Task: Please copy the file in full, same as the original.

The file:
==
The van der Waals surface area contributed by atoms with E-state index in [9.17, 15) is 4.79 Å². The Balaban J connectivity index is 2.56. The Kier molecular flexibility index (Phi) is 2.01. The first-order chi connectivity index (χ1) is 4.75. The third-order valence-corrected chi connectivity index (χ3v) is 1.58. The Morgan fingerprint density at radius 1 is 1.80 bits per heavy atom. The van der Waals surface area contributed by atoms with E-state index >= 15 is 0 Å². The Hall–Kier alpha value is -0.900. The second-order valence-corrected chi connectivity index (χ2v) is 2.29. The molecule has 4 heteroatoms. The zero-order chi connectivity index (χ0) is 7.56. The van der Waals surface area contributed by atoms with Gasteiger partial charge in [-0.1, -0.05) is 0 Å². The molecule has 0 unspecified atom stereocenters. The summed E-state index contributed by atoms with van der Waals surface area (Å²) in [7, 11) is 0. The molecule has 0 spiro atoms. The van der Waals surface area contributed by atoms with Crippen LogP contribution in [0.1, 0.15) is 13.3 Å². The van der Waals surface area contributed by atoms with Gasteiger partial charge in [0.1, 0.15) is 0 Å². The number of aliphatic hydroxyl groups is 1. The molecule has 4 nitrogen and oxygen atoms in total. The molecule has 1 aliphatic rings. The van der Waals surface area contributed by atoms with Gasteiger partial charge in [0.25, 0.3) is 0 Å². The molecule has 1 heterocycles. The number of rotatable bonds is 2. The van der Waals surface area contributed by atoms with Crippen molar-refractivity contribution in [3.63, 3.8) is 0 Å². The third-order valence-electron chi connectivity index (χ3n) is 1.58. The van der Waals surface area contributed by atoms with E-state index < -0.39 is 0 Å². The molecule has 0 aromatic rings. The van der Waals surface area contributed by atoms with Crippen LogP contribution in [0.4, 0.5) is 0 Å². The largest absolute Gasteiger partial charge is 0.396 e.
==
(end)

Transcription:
The van der Waals surface area contributed by atoms with E-state index in [9.17, 15) is 4.79 Å². The Balaban J connectivity index is 2.56. The Kier molecular flexibility index (Phi) is 2.01. The first-order chi connectivity index (χ1) is 4.75. The third-order valence-corrected chi connectivity index (χ3v) is 1.58. The Morgan fingerprint density at radius 1 is 1.80 bits per heavy atom. The van der Waals surface area contributed by atoms with E-state index >= 15 is 0 Å². The Hall–Kier alpha value is -0.900. The second-order valence-corrected chi connectivity index (χ2v) is 2.29. The molecule has 4 heteroatoms. The zero-order chi connectivity index (χ0) is 7.56. The van der Waals surface area contributed by atoms with Gasteiger partial charge in [-0.1, -0.05) is 0 Å². The molecule has 0 unspecified atom stereocenters. The summed E-state index contributed by atoms with van der Waals surface area (Å²) in [7, 11) is 0. The molecule has 0 spiro atoms. The van der Waals surface area contributed by atoms with Crippen LogP contribution in [0.1, 0.15) is 13.3 Å². The van der Waals surface area contributed by atoms with Gasteiger partial charge in [0.1, 0.15) is 0 Å². The number of aliphatic hydroxyl groups is 1. The molecule has 4 nitrogen and oxygen atoms in total. The molecule has 1 aliphatic rings. The van der Waals surface area contributed by atoms with Gasteiger partial charge in [0.25, 0.3) is 0 Å². The molecule has 1 heterocycles. The number of rotatable bonds is 2. The van der Waals surface area contributed by atoms with Crippen molar-refractivity contribution in [3.63, 3.8) is 0 Å². The third-order valence-electron chi connectivity index (χ3n) is 1.58. The van der Waals surface area contributed by atoms with E-state index < -0.39 is 0 Å². The molecule has 0 aromatic rings. The van der Waals surface area contributed by atoms with Crippen LogP contribution in [0.4, 0.5) is 0 Å². The largest absolute Gasteiger partial charge is 0.396 e.